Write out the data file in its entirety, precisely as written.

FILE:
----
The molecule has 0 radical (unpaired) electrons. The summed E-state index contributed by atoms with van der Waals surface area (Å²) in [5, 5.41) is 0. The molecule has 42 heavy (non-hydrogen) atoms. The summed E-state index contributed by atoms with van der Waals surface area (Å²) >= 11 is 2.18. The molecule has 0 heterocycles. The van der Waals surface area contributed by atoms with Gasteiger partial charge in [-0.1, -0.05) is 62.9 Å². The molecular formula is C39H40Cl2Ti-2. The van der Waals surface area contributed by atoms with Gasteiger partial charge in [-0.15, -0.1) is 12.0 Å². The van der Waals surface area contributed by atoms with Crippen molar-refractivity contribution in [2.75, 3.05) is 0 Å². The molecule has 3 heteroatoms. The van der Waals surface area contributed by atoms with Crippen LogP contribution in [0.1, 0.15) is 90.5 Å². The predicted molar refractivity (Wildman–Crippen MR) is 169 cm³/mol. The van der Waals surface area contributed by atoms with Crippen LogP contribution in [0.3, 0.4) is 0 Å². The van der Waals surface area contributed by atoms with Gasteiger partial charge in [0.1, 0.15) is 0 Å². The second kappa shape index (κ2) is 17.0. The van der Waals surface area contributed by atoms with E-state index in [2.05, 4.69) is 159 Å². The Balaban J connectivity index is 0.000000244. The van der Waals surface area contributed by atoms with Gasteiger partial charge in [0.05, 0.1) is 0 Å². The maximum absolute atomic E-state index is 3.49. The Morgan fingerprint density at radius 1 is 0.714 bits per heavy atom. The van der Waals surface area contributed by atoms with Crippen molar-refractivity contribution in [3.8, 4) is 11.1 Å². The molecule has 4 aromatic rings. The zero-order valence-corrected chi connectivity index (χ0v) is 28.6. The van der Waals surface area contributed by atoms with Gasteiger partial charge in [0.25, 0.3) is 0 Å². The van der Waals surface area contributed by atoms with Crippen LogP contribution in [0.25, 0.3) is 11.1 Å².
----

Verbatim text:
The molecule has 0 radical (unpaired) electrons. The summed E-state index contributed by atoms with van der Waals surface area (Å²) in [5, 5.41) is 0. The molecule has 42 heavy (non-hydrogen) atoms. The summed E-state index contributed by atoms with van der Waals surface area (Å²) >= 11 is 2.18. The molecule has 0 heterocycles. The van der Waals surface area contributed by atoms with Gasteiger partial charge in [-0.1, -0.05) is 62.9 Å². The molecular formula is C39H40Cl2Ti-2. The van der Waals surface area contributed by atoms with Gasteiger partial charge in [-0.15, -0.1) is 12.0 Å². The van der Waals surface area contributed by atoms with Crippen molar-refractivity contribution in [2.75, 3.05) is 0 Å². The molecule has 3 heteroatoms. The van der Waals surface area contributed by atoms with Crippen LogP contribution in [0.1, 0.15) is 90.5 Å². The predicted molar refractivity (Wildman–Crippen MR) is 169 cm³/mol. The van der Waals surface area contributed by atoms with Crippen LogP contribution in [0.3, 0.4) is 0 Å². The van der Waals surface area contributed by atoms with Gasteiger partial charge in [0.1, 0.15) is 0 Å². The second kappa shape index (κ2) is 17.0. The van der Waals surface area contributed by atoms with E-state index in [2.05, 4.69) is 159 Å². The Balaban J connectivity index is 0.000000244. The van der Waals surface area contributed by atoms with Gasteiger partial charge in [0.05, 0.1) is 0 Å². The maximum absolute atomic E-state index is 3.49. The Morgan fingerprint density at radius 1 is 0.714 bits per heavy atom. The van der Waals surface area contributed by atoms with Crippen molar-refractivity contribution in [3.8, 4) is 11.1 Å². The molecule has 4 aromatic rings. The zero-order valence-corrected chi connectivity index (χ0v) is 28.6. The van der Waals surface area contributed by atoms with Gasteiger partial charge in [0.25, 0.3) is 0 Å². The van der Waals surface area contributed by atoms with Crippen LogP contribution in [0.25, 0.3) is 11.1 Å².